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Designated Landmarks

Sullivan-Mahony House
326 Bross Street

Landmark Designation: 1986

Construction Date: 1892

Architectural Style: Italianate

Neil Carmichael Sullivan was a community builder, merchant and forceful leader of Longmont. Sullivan and his wife, Annie D. Sullivan moved to Longmont in 1891. In 1891, Sullivan bought a half-interest in George Dell's hardware store. He ran for mayor on the Anti-Saloon ticket in 1894, and was elected to serve two years to help eliminate the saloons along North Main Street. Sullivan's ire was raised by saloon patrons who left their horse tied, without food or water, for long hours in the blazing heat or freezing cold. He served as city treasurer in 1899, and was elected to the city council in 1903.

Sullivan was active in working to secure the sugar factory in Longmont by actively talking to local farmers to plant sugar beets and securing 1400 of the 4000 acres necessary to grow the beets.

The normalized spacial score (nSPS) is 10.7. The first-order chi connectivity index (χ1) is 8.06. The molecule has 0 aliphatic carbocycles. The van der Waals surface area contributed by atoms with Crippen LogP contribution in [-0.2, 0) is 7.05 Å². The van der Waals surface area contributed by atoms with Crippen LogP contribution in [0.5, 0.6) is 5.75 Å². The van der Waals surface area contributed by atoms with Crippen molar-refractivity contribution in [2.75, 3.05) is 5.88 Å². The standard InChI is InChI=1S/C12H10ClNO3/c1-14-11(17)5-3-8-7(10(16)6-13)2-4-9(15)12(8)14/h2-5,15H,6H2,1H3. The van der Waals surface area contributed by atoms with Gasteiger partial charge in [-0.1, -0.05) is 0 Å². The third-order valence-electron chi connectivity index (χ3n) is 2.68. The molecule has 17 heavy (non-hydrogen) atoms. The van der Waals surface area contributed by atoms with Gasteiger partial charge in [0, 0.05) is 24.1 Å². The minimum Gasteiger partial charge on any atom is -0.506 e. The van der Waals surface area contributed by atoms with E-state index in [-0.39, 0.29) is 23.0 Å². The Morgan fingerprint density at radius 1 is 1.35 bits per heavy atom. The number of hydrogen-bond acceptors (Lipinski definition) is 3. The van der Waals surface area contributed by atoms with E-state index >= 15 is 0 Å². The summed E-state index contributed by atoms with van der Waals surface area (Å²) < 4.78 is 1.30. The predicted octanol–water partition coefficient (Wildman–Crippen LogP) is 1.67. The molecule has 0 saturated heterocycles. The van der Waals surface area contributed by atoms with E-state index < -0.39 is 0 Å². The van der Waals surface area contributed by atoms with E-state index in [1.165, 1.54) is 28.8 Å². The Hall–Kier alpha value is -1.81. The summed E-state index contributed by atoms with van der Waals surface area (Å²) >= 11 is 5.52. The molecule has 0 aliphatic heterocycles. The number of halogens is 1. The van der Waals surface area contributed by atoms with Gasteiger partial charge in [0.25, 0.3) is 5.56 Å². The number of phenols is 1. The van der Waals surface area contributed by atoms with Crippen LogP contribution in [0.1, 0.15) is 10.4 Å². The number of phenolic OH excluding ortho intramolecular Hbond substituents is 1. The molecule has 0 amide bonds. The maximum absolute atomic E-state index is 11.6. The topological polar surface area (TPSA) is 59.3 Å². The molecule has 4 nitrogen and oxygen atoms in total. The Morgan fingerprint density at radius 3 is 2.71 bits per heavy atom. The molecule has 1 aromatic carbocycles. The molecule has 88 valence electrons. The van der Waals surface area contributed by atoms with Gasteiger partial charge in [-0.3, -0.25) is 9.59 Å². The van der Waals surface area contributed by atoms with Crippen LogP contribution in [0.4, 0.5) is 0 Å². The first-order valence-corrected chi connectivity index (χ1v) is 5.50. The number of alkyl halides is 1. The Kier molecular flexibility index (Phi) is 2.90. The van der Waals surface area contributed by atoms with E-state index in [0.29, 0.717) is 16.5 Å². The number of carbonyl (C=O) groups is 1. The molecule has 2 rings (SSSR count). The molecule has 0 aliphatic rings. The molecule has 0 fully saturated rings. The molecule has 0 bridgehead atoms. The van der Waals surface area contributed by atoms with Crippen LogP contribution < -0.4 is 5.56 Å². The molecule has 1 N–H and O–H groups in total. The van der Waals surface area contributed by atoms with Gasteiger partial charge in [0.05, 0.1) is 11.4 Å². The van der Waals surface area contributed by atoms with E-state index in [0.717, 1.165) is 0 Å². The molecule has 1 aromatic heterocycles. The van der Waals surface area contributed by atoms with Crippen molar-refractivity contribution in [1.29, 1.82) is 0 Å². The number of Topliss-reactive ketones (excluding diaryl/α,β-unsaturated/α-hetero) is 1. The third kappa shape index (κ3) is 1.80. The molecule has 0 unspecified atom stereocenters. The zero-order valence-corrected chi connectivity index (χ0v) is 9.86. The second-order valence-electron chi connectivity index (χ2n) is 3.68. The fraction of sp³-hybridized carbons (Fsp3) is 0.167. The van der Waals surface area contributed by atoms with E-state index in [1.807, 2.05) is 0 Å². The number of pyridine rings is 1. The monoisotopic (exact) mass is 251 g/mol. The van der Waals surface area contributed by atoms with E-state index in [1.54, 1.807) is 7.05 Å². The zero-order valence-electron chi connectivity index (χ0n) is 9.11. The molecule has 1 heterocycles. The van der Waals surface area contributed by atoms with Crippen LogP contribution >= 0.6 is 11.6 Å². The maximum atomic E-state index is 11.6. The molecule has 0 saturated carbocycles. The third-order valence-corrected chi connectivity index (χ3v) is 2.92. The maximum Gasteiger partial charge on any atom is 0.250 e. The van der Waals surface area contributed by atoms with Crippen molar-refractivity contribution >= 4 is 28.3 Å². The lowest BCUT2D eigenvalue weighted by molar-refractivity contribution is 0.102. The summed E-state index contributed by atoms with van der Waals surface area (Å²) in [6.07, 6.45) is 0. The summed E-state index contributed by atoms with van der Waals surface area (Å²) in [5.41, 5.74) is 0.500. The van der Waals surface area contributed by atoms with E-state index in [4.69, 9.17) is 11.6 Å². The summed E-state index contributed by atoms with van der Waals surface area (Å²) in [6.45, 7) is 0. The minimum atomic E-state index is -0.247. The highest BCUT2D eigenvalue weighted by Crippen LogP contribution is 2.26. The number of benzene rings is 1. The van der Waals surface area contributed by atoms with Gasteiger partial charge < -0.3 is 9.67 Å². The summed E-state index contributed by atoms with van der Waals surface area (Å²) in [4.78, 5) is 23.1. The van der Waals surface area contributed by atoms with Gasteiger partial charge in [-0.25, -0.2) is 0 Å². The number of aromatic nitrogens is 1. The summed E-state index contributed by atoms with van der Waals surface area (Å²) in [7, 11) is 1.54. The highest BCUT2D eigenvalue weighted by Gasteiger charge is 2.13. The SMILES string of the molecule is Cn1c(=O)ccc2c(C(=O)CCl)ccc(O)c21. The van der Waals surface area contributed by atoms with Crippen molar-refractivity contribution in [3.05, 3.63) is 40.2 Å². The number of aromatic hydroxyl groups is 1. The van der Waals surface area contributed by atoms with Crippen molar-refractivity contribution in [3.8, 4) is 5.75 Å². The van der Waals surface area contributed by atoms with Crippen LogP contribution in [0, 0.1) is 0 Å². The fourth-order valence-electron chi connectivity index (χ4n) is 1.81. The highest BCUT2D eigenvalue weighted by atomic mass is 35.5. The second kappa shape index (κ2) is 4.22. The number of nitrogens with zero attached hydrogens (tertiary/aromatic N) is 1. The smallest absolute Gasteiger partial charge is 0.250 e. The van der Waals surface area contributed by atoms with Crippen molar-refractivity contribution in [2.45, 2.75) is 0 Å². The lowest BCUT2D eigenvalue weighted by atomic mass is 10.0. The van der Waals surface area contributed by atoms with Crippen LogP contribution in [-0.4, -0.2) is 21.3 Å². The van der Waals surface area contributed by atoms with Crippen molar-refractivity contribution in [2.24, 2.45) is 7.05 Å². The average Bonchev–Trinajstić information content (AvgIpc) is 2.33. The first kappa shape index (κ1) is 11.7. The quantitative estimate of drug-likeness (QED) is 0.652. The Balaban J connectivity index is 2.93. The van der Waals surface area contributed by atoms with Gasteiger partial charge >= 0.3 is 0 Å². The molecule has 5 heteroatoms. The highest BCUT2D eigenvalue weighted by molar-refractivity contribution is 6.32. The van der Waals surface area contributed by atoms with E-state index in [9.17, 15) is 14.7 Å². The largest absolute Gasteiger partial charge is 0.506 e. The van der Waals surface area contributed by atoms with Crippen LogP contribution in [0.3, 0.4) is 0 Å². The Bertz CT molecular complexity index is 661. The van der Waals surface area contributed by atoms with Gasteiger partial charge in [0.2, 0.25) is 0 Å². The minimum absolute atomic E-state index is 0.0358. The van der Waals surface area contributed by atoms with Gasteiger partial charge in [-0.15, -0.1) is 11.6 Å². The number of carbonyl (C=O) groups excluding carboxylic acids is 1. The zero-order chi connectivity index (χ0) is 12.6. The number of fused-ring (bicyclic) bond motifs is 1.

After Sullivan sold his business in 1907, he served as director of the school board, water commissioner, and member of the Tiffany Hose volunteer firemen. He was a leader in the move to build the local sewer system and municipal power plant.

The Sullivan's had four children, Neil C. Jr., Martha Mack (Mattie), Herbert J. and Giles. Giles died in 1893 at the age of three. Martha Mack Sullivan was a teacher and taught at Central and Burlington schools. Herbert worked in the Golden Rules Stores and for the J.C. Penney Company. Herbert's wife, Della, was a Longmont piano teacher. She played the piano for the silent movies, and directed her own five-piece dance band for many years.

Virgina Sullivan Estes, daughter of Herbert and Della Sullivan, was the first city councilwoman in the City of Longmont and was a past chairman of the city's Historic Preservation Commission.

Winifred Mahony, daughter of Tom and Mattie Mahony, kept and loved the house for many years after her parent's deaths until she sold the property in 1984.

HPC 1986-2